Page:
Soil & Altitude: Spain’s wines of the future

GOCV WSET prize-winner Lauren Denyer shares her winemaker stories and findings from a two-week journey round Northern Spain, visiting thirty wineries on an epic voyage of discovery.

One of the most striking memories of the tour of Northern Spanish vineyards and bodegas is the sheer beauty and awe of the landscapes. From the West coast of Galicia to the East coast arriving after 14 days at Barcelona, Catalonia. It is no coincidence that Northern Spanish wine country is so stunning, the vine growers and wine producers are literally reaching for the stars and growing higher than ever before, partly to achieve more elegant fresher wines but also thinking ahead to the challenges that climate change will bring. Visits to vineyards and wineries atop of hills and in the foothills of mountains of up to 1100m bring glorious, unforgettable views as well as a huge variety of soil types providing such a rich context for these superb wines.

View from Adegas Moure, Ribiera Sacra
View from Adegas Moure, Ribiera Sacra

The trip consisted of over 30 visits to wineries including a number of impressive cooperatives, (Martin Codax – Rias Biaxas, Covitoro – Toro, Santo Cristo – Campo de Borja, Celler de Capcanes – Montsant), bigger scale producers, such as the 3 Gill Family Estates wineries (Toro, Calatayud and Montsant) and Viña Mayor in Ribera del Duero and the huge, more commercial, wineries of Marqués de Cáceres in Rioja, and Raimat in Catalonia. Many of the wineries, including the above, displayed innovative and experimental approaches to the production of their wines, both in the vineyard and in the winery. We were lucky to try examples of these new approaches which were not available to the general public when tasting directly from the barrel or as happy guinea pigs for a new style being introduced.

What was to become a recurring theme for wineries positioned among the vines at such high altitudes was the function of gravity. Here gravity was used to rotate the maceration of the grapes. The vineyards of old vines of the local grape varieties of Albariño, Godello, Treixadura, Caiño, Brancellao, Mencia , Garnacha, Merenzao and Sousóón stretch down to the banks of the river Milo through slate and granite soils. The slopes are at angles of 45-60 degrees in some places ensuring that the manual harvest is not an easy task, drawing comparisons to similarly difficult to access terraces in Priorat where donkeys still have their uses. The benefits of altitude bring natural acidity and increased aromatics due to the increase in diurnal temperature range, periods of longer ripening and more sunlight intensity. All the wines tasted here duly delivered, a particular favourite was the rosé which is the only rosé made in this DO, with structure and vivid fruitiness it is surely a wine that others will try to emulate.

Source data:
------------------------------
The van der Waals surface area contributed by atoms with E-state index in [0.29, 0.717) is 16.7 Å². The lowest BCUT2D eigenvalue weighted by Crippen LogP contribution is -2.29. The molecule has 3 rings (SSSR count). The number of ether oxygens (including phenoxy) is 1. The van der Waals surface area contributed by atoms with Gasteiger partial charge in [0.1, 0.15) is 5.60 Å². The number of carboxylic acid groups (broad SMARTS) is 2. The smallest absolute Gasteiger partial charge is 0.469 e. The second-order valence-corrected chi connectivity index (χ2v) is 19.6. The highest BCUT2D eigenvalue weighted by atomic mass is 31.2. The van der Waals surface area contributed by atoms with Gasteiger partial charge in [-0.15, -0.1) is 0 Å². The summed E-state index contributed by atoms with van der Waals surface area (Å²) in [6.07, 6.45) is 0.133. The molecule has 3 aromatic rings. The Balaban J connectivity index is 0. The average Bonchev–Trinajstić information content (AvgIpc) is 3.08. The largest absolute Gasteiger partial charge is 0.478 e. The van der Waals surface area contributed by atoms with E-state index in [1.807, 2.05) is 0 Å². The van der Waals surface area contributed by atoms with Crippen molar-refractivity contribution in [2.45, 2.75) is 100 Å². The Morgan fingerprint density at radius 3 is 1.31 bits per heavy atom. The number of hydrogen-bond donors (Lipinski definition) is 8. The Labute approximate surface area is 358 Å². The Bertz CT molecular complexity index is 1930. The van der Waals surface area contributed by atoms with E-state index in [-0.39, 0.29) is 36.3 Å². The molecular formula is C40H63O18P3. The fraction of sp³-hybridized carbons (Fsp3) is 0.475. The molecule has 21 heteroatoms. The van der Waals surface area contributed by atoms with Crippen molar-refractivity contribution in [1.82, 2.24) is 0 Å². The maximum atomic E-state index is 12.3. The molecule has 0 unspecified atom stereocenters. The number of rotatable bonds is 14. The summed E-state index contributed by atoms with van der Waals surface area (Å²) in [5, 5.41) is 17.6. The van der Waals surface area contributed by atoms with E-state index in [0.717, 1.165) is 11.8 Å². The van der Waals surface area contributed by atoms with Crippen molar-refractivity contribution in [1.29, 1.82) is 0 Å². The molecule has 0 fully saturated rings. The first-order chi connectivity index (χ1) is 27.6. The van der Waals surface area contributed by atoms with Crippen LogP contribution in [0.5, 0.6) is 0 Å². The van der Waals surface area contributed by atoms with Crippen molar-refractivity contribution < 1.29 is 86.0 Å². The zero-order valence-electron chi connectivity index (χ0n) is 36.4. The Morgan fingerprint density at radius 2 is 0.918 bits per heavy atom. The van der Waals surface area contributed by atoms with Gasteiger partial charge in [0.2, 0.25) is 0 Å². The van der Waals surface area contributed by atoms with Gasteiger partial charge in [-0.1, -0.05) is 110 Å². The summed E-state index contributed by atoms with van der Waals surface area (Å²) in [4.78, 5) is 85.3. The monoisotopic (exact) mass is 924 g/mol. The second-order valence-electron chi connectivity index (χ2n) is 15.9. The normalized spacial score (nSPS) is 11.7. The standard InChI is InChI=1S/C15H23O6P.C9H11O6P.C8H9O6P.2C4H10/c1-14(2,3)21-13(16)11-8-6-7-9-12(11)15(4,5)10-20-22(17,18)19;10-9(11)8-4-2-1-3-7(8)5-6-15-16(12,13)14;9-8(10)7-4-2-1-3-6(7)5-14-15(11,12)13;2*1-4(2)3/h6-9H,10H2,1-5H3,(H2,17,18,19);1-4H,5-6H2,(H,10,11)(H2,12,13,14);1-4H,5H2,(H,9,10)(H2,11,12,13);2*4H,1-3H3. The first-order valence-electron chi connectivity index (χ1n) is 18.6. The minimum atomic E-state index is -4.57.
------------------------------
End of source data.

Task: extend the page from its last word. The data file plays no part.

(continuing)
Altitude is hugely influential for both red and white wines. Where I was first struck by it was during the steep drive up through Galicia’s Ribeira Sacra to Adegas Moure at 600m altitude.

Lauren Denyer, wset tutor and GOCV PRize winner 2017

Moving to the most easterly point of Galicia and to Valdeorras we were again driven, this time by Rafael Palacios, up into the hills of the region to various vineyards which were home to shallow slate, ferric and alluvial soils. Rafael was also purchasing and planning the purchase of the highest vineyards of the area, some as high as 670m. Rafael explained that the freshness he was looking for in his wines could only be achieved at around 400m. At these heights the diurnal range was larger and the grapes are able to ripen more slowly with temperatures at around 3°C less. The composition of the soil was also diverse including calcium carbonate, silica quartz and mica. The mica has a very important role, making the earth softer through its expansion when the water oxidises it forcing it to break surrounding rock and allow the roots to penetrate the earth more deeply. Another method to encourage freshness was the use of mulching in the dryer vineyards over eroded granite which enables the retention of some water. Rafael’s wines were all stunning examples of Godello with iodine and metal notes yet still citrus-y and floral with their trademark freshness giving them fabulous ageing potential.